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Seconding the Motion: Katherine Dunham
Seconding the Motion: Katherine Dunham
TitleSeconding the Motion: Katherine Dunham
DescriptionGives general introduction to Katherine Dunham's educational and artistic background, and then discusses her role as choreographer of a Metropolitan Opera Ballet, Aida. The author reports that while there is some controversy among reviewers about the marriage of Dunham's West Indies dance choreography and the classical Opera of Giuseppe Verdi, a "substantial body" of the audience seemed to love it. There is some discussion throughout of the difficulty of securing government subsidies and general funding for artistic productions.
CollectionSCRC Text (Southern Illinois University Carbondale)
SubcollectionKatherine Dunham Papers
Original Publication SourceOpera News
Subjects -titlesAida
Subjects -peopleMerrill, Nathaniel ; Limon, Jose ; Strasburg, Paula ; Page, Ruth ; Pratt, John ; Dunham Pratt, Marie-Christine ; Verdi, Giuseppe ; Dunham, Katherine
Other topicsA Touch of Innocence (Book) ; Performing Arts Subsidies ; Belly dancing ; Metropolitan Opera Ballet
Collection ID/Box#FP20_7_F1DUNHAM_B103_F14_03
Rights StatementFor permission to reproduce, distribute, or otherwise use this image, please contact the Special Collections Research Center, Morris Library, Southern Illinois University Carbondale. Phone: + 1 (618) 453-2516. Email:
Nafhaniel Men ill
"People Mmctimcs caU me Bob, " said Nathaniel C, Memll, stage director of ti\^ Merin|X Iit^n'& new Aida^ during a rehearsal break in his liny office at the Opera House. "Thai's panly because I toot over RoberE Herman'; $iaging chores on his promotion lo the admini^iia- tion, partly because of Robert MerriJI, ihe baiilune—ru relalion, Soineiintcs 1 gcc his maiE, and he gels credit For my siagingl"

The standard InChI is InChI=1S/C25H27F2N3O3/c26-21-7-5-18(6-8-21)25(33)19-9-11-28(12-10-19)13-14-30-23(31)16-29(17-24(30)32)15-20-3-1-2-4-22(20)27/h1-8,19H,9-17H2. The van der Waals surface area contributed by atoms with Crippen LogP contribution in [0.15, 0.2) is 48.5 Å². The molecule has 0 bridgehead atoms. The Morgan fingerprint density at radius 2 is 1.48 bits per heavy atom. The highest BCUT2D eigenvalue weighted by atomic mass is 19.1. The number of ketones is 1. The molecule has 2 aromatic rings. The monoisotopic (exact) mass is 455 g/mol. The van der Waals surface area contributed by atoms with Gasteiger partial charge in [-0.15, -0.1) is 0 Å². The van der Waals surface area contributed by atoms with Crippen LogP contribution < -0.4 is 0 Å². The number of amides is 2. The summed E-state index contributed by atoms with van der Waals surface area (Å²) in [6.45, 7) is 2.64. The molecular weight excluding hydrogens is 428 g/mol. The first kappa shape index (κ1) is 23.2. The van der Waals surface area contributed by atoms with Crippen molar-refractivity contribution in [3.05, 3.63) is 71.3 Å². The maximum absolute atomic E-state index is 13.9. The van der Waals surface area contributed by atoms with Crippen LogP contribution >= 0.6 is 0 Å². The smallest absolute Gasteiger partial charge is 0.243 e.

As a physical lype, Nal Merrill i; ihc dnlilhtsis of ihe lempera- mental opera singcf. Lean, bcs| cciacled and p^h^h be mighi well be die mnlhcmalidan he wished to become until h DnrHnoulh colleague asked, "Unle&s you wan! ir be an actuary all your life, whai will yuu do in msihemalicsr^ Widi good credit^ in music hislofy, Merrill switched majors, "l studied ihcuiy and even compovd Stiing pjcccs and tati^. When did 1 slop writing music? As won as 1 realized
' bad I
MccriJI was bom in 1927 in Newton, M;.swK.liusciis, where his fjilher was presiJcnl of ihc National Association of iteal EslQic Boards; hi^ brolhcr runs a Fann in Vermont, whcit; Mcrnll. his wife Barbara aikd m'o childi'en relax CHch summer after a hectic six wer^ks in Coliirador At the Central City Opefa, as eJsewbtre, he collaborates iviih designer RcjJrerc O'Hcdm; the present Mda is dieir liFiccndi imxluctiun since L957,
"1 approach opeia cmircly ihruugh the music, " \lerril| declared. 'TJtcaicr diieclois aie used to pacing ihc action as ihcy please, but the music delonnincs timing almost lo a split second. Tl tells how liiji^ a singer may lake lo gel from this doof to thai chair or up the ^icps, and the stage musi be ki accordjnglyr" The director smdJed wilh Boris Coldovsky in Boston, where he met his wife, a voice stu¬ dent; after assisting the ¦m|fie^ 'o ai Tanglewood, Merrill worked in scvciiil German cities and Glyndehoume. En 1958 he staged Vflessfl in Salzhurg. Al tlie Metropolitan he has taken charge of L'Elisir d'Amoie, T-unaidoU Die Meincrsinger and AAriana Lecotivrear.